Modular: A Collection of Works on Paper by Cheryl Humphreys
Cheryl Humphreys on her series, Modular "These works began as color studies. Relying on simple shapes and small canvases allows me the space to explore color immediately: the color of the paper, the ink, the layering of the two. I find color to be so transcendent. It can lead to a memory, a feeling, a thought, a place, a dream. As the color studies multiply, flip and sit side by side, the simple shapes get more complex.
For the tessellated works, each paper tile has been individually torn, dyed and printed to become part of a whole. These works come with maps prompting different variations on how the tiles can live together. They are meant to be played with, arranged and rearranged until a combination appears that makes the viewer feel. The final work of art becomes a collaboration.
I am interested in connecting with others, encouraging creation and offering a way for them to be a part of the process. For me, this building, deconstructing and rebuilding of the works represents the importance of adaptability and change as a way of moving forward.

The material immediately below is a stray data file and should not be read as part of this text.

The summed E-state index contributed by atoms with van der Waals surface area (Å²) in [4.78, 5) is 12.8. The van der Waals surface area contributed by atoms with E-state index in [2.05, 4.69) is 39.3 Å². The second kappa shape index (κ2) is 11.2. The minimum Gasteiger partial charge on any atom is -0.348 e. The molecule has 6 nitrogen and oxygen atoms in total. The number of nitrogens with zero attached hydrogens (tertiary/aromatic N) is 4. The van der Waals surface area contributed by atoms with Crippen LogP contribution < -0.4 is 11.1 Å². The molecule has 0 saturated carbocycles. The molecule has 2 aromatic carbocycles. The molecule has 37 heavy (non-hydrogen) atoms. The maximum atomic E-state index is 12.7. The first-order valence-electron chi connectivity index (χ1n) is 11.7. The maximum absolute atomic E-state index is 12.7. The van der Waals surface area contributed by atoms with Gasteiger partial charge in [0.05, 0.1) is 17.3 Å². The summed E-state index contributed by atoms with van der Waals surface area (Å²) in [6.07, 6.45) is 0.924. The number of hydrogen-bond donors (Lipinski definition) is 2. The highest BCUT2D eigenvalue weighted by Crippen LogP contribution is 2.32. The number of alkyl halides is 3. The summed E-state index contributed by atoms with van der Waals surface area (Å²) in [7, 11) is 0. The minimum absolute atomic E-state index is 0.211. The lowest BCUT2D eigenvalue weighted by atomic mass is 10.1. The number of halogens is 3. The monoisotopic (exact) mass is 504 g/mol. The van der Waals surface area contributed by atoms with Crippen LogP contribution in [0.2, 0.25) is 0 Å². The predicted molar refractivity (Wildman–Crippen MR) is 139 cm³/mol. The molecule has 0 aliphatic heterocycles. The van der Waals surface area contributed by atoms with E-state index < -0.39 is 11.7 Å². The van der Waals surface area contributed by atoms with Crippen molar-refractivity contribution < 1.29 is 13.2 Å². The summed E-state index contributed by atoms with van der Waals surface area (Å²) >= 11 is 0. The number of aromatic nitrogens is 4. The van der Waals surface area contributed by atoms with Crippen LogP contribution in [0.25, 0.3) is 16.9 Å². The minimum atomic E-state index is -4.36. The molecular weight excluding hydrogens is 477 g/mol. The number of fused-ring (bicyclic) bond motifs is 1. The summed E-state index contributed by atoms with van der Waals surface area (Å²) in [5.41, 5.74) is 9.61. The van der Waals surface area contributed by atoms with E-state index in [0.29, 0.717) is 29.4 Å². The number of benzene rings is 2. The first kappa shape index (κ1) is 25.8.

For the past year, I have been studying and experimenting with plant based dyes. I have learned a lot from my dear friend and indigo guru, Niki Tsukamoto (of Lookout and Wonderland). Her workshops and knowledge have opened up a whole new world of color for me. Pillar and Waves are from my very first successful vat of Indigo. The texture that comes with the indigo makes the tiles themselves feel like they have a history.
Peaks is a different recipe of indigo; you can tell by the lighter, warmer blue. This piece was dyed in one of Niki’s workshops and it’s texture reminds me of the sky.
I will be continuing to work with plant-based dyes moving forward. The process of working with natural dyes is a slower one. It requires patience and an open mind; you never know what you are going to get."
“These works come with maps prompting different variations on how the tiles can live together. They are meant to be played with, arranged and rearranged until a combination appears that makes the viewer feel. The final work of art becomes a collaboration.”